The last 18 months have been
gut-wrenching for mining equity investors.
As the above chart demonstrates, the TSX
Venture Composite Index, a fair representation of the junior mining sector,
has come back down to levels seen in 2002, when gold first broke out of
While the TSX Venture Composite Index is
still well above its 2008 low, the pain is just as pronounced now as it was
then, as the TSX Composite Index, relative to the Dow, is now trading below
2009 levels. The following chart indicates a flight out of Canadian markets
into the U.S. markets.
With emerging markets, such as China,
struggling and the Eurozone in outright crisis mode, global investors not only
have been pouring money into U.S. stocks but have also driven U.S. bonds into
an all-time high, ignoring the fact that the bonds are sporting negative real
While this represents an extreme flight
to perceived "safety", the U.S. dollar index has failed to break
out of its 2009 high, indicating the fundamental weakness of the U.S. dollar.
Focusing back on the gold sector, the
severe correction is not just felt by the juniors, but senior producers as
well. Kinross, for example, is now back to its 2008 low, when gold was below
Overall, gold producers, relative to the
price of gold have indeed reverted back to the 2009 level as the following
Despite the financial crisis worldwide,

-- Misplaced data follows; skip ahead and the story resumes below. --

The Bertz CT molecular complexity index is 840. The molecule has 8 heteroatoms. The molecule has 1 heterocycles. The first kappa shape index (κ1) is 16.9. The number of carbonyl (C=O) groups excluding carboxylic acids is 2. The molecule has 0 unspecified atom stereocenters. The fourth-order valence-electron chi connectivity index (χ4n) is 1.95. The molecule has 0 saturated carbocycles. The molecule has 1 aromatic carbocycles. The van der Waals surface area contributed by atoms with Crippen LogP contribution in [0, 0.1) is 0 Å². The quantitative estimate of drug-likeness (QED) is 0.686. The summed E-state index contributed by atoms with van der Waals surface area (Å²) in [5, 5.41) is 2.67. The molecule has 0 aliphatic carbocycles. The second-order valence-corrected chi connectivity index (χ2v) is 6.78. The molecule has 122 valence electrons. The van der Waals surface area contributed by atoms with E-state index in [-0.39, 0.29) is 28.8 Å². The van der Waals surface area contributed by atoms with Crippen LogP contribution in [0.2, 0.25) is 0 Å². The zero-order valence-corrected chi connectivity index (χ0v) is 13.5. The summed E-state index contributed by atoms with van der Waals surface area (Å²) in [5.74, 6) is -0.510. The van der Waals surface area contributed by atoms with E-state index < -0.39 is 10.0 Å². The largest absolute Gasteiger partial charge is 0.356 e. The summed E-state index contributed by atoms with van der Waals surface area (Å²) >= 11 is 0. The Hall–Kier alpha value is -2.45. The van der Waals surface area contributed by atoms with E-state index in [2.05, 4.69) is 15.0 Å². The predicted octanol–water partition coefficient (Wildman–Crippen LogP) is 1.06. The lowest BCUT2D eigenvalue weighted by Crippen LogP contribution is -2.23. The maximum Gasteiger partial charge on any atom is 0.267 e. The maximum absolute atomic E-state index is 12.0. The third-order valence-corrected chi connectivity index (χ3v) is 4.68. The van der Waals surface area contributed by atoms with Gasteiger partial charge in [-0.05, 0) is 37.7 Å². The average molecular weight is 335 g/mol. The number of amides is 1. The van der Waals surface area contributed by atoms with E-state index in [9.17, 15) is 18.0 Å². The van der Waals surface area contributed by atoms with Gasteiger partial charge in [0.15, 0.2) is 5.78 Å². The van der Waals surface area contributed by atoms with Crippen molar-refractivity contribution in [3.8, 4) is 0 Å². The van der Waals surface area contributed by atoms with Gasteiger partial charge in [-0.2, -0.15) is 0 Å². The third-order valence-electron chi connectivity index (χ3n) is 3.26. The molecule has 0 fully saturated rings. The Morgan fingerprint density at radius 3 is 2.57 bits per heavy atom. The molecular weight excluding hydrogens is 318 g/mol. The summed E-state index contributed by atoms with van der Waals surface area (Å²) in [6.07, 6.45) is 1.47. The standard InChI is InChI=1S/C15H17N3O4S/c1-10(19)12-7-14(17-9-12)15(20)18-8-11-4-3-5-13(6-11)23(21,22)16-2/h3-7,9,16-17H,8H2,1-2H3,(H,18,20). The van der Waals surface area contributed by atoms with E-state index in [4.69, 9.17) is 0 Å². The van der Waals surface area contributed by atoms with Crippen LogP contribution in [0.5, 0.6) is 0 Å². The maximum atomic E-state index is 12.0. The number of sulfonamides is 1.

gold has held up very well in the last 23 months, currently ($1,600/oz) trading comfortably above the 2008 crisis level
($900). This clearly shows that gold is gaining momentum as the safe haven
and reserve currency in the time of crisis.
Also notice, post 2008 crisis, gold
doubled from $800/oz level to peak at more than
$1,900/oz in less than 3 years. In 2008, the U.S.
Federal Reserve embarked on unprecedented quantitative easing, creating
trillions of dollars to revive the banks, and the equity and housing markets.
Such inflationary measures had a direct positive impact on gold.
As we seemingly come out of the Euro
crisis and with world governments eager to again embark on unlimited monetary
easing, there are reasons to be again bullish on gold as it completes the
current 18 months consolidation.
My conclusion is that the degree of
flight to safety today and risk aversion is no less than the case in 2008.
The dollar and U.S. bonds were the main beneficiary during the 2008 crisis
and as they are in the current crisis.
Post 2008 crisis, gold and gold equities
were the big winner, registering triple digit gains. There are preliminary
signs of gold and gold equity market bottoms if one considers the bottoming
ratios of TSX to Dow and gold equity to gold, and the blow off of U.S. bonds.
I am reminded of two old famous adages:
never catch the falling knife, and a market bottom is only known in
hindsight. For me, successful investing means buying 20% from the bottom and
selling 20% from the top. If we are not currently 20% from the bottom,
I’d say we are darn near.
John Lee, CFA
other articles by John Lee
John Lee is a portfolio manager at Mau Capital Management. He is a
CFA charter holder and has degrees in Economics and Engineering from
Rice University. He previously studied under Mr.
James Turk, a renowned authority on the gold market, and is specialized in
investing in junior gold and resource companies. Mr.
Lee's articles are frequently cited at major resource websites and a esteemed speaker at several
major resource conferences.
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